Sometimes there’s more to a statistic than first meets the eye. The latest reports from the Department of Transport indicate that cars in England drove an average of 7,900 miles per year in 2015, down 15% from 9,200 miles per year in 2002. This might lead to you believe that Brits are driving less, but a delve into some other data on new car registrations and road use disputes this conclusion – we are driving more, not less.
More Cars on the Road
We may be driving less per vehicle but there are more cars on the road than ever before. The number of new car registrations in the UK hit a local high with 2.69 new registrations in 2016, according to the Society of Motor Manufacturers and Traders (SMMT). Contributing factors could be an increase in households buying cars, or some households buying a second (or third) car. Second cars in particular could cause the average annual mileage per vehicle to decrease, as additional cars are used less frequently than primary household cars.
More Miles Traveled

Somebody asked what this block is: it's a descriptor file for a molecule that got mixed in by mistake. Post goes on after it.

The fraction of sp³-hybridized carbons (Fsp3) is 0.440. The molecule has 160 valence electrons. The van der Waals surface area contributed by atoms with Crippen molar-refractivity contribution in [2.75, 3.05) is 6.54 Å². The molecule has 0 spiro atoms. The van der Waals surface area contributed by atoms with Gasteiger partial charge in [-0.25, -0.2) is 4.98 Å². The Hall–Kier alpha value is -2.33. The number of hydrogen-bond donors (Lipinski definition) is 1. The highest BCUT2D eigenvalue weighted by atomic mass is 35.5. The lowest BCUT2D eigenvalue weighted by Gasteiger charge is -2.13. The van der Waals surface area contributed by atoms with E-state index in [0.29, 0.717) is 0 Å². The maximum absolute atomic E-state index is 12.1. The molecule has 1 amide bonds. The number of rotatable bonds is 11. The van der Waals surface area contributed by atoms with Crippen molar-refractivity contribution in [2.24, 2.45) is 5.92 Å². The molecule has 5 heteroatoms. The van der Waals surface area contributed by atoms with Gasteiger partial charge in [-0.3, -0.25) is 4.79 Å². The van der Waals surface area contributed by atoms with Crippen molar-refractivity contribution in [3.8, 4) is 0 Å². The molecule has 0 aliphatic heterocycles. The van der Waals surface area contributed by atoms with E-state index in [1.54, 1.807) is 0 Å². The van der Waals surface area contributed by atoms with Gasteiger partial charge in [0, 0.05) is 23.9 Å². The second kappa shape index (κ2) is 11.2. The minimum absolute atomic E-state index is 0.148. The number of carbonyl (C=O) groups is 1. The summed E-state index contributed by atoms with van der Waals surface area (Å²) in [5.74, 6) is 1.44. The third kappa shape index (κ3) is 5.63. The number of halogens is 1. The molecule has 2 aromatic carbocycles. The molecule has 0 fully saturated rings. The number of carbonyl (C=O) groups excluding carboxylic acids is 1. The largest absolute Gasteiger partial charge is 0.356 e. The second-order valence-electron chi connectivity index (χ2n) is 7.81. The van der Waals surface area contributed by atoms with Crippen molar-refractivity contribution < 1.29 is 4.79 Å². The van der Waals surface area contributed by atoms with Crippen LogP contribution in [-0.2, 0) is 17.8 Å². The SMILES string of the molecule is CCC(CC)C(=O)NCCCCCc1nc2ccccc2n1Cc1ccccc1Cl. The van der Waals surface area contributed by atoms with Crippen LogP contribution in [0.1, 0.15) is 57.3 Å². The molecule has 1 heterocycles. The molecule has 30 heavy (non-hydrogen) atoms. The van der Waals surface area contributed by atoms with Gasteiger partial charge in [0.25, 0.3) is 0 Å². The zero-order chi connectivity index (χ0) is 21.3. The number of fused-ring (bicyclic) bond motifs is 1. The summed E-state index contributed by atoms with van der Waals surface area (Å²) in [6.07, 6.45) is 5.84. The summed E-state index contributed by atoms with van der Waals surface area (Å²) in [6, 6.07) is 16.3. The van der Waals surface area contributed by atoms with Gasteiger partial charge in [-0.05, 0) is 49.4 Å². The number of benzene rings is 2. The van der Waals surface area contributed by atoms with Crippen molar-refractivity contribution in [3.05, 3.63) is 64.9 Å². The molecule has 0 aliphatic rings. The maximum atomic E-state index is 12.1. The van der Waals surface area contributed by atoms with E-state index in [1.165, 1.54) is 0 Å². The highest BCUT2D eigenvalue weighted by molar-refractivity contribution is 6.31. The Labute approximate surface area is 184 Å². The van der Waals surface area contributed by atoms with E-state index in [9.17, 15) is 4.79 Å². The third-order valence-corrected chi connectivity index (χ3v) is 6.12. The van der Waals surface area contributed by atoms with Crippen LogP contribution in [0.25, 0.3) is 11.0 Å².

We found that British roads were used for 658 billion kilometres of car, van and taxi travel in 2015, according to data from the Department of Transport. While 2.3% less than the peak of 673 billion km in 2004, the number has nonetheless been rising in recent years from a local low of 641 billion km in 2013. So despite the average annual mileage of individual cars seeing a steady decline, more cars on the road has translated into a rise in total miles driven across Great Britain.
Mileage is correlated with the usable life of a vehicle. With individual cars accumulating fewer miles per year, consumers are able to keep their cars for longer. You can see how Brits are using their cars in the table below.
|Year||Business mileage||Commuting mileage||Other private mileage||Total mileage|